• @Arjan : Surely, Google doesn't give you what you want if you just search "command"... but you immediately get more related results if you use something like "keyboard shortcuts". That was my point. Commented Dec 6, 2011 at 23:54
  • 3
    True, @Qwerty, but searching for what is Command-Option-Shift-Q used for does yield the expected results, while what is ⌘⌥⇧q used for does not. It's not only about searching, but also indexing.
    – Arjan
    Commented Dec 7, 2011 at 0:10

I think that if you are posting something Mac-specific (as those keys are), you would be best to post them in a way that Mac users will be most comfortable. I think using the symbols would be that.

  • This. I don't think a Mac aficionado will edit out .
    – Pekka
    Commented Dec 6, 2011 at 19:43

Some people, myself included, put both the name and the symbol into one <kbd> element.

Of course, this comes with the downside of there being two ways to arrange them (e.g. between Command ⌘ and ⌘ Command), which leads to inconsistency in multiple different answers with them; see Hidden Features of Xcode for examples.

I place the symbol after the name because having it before just seems awkward for a shortcut key: Command ⌘

  • Now that I mention it, I think I want to edit some of those answers so the order is consistent. Wonder if I should... Commented Dec 7, 2011 at 3:07
  • Nice. But when nitpicking then I feel this is redundant information and only looks right when <kbd> is supported. For example, it might look slightly odd in a RSS reader: what does Press Command ⌘ + N mean? (Assuming the usage of a + there; Press Command ⌘ N is much worse.) Still then, screen readers might say Command Command plus C for <kbd>Command ⌘</kbd> + <kbd>C</kbd>? And would you do the same for Return, the arrow keys, the space bar, ...?
    – Arjan
    Commented Dec 7, 2011 at 10:18

I kept thinking about this throughout the day and came up with another potential answer; one that could, perhaps, please most. What do you think of using both forms?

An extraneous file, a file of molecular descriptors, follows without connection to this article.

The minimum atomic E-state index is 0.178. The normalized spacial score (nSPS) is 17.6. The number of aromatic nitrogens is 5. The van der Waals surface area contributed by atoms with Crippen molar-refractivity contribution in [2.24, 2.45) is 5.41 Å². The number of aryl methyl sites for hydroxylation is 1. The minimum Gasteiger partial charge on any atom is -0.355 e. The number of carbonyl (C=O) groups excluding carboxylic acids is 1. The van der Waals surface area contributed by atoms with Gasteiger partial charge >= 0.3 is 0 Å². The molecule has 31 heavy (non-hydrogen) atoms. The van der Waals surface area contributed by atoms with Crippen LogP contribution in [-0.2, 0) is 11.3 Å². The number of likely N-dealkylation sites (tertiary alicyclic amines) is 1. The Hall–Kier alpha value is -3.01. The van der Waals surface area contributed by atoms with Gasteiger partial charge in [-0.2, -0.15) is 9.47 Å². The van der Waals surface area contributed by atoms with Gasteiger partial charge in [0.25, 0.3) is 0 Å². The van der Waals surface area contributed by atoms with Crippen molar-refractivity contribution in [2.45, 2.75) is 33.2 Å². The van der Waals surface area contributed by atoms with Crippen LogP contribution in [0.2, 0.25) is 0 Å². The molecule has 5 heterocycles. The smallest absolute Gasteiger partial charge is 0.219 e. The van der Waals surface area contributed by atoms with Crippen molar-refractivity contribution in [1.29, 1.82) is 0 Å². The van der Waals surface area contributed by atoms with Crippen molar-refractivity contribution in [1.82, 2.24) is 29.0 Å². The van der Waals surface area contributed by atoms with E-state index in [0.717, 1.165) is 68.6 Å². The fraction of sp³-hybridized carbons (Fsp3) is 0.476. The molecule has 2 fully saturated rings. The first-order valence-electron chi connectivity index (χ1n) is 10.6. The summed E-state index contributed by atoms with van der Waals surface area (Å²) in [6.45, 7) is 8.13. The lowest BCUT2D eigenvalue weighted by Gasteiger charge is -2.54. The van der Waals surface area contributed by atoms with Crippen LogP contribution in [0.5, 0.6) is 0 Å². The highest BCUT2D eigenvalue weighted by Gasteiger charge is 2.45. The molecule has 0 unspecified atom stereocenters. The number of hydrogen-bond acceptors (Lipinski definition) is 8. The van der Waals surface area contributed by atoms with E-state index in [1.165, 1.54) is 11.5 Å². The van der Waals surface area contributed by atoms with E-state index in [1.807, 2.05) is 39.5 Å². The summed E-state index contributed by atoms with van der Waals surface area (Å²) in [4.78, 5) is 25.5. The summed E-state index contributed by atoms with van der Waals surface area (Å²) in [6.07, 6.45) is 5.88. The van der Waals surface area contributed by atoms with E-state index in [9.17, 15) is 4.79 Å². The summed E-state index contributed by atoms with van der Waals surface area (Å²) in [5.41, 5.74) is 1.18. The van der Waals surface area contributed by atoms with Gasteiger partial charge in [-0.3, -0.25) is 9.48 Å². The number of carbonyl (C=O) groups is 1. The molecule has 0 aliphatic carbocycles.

When I do ⌘N (Command+N), a new document window appears.

This uses Apple's format as shown in the menus themselves : ⌘N
And it also uses the other known format : <modifier> + key

  • say "When I do ⌘N (Command+N), a new document window appears." ;-) (Still, I like it, except for the ugly <kbd> but that is just my personal vendetta!)
    – Arjan
    Commented Dec 6, 2011 at 23:39
  • This doesn't seem like both forms according to your question since I only see the symbol. I don't think it's a good idea to place two keys in a single <kbd> element either because of the way it's styled. It makes it look like ⌘N is a single key, which it isn't. Commented Dec 7, 2011 at 3:11
  • @BoltClock, you're right about the rendering issue. However, I feel that the keyboard-like rendering is actually the culprit. I just learned that <kbd>Yes</kbd> is supposed to be user input, but actual keys need an extra <kbd> wrapper. Like: press <kbd><kbd>Shift</kbd>+<kbd>A</kbd></kbd>. True, that looks even worse on these sites...
    – Arjan
    Commented Dec 7, 2011 at 11:59

Sorry that should be Command + EN

See how that makes little sense?

Whatever is universally known should be acceptable by the community.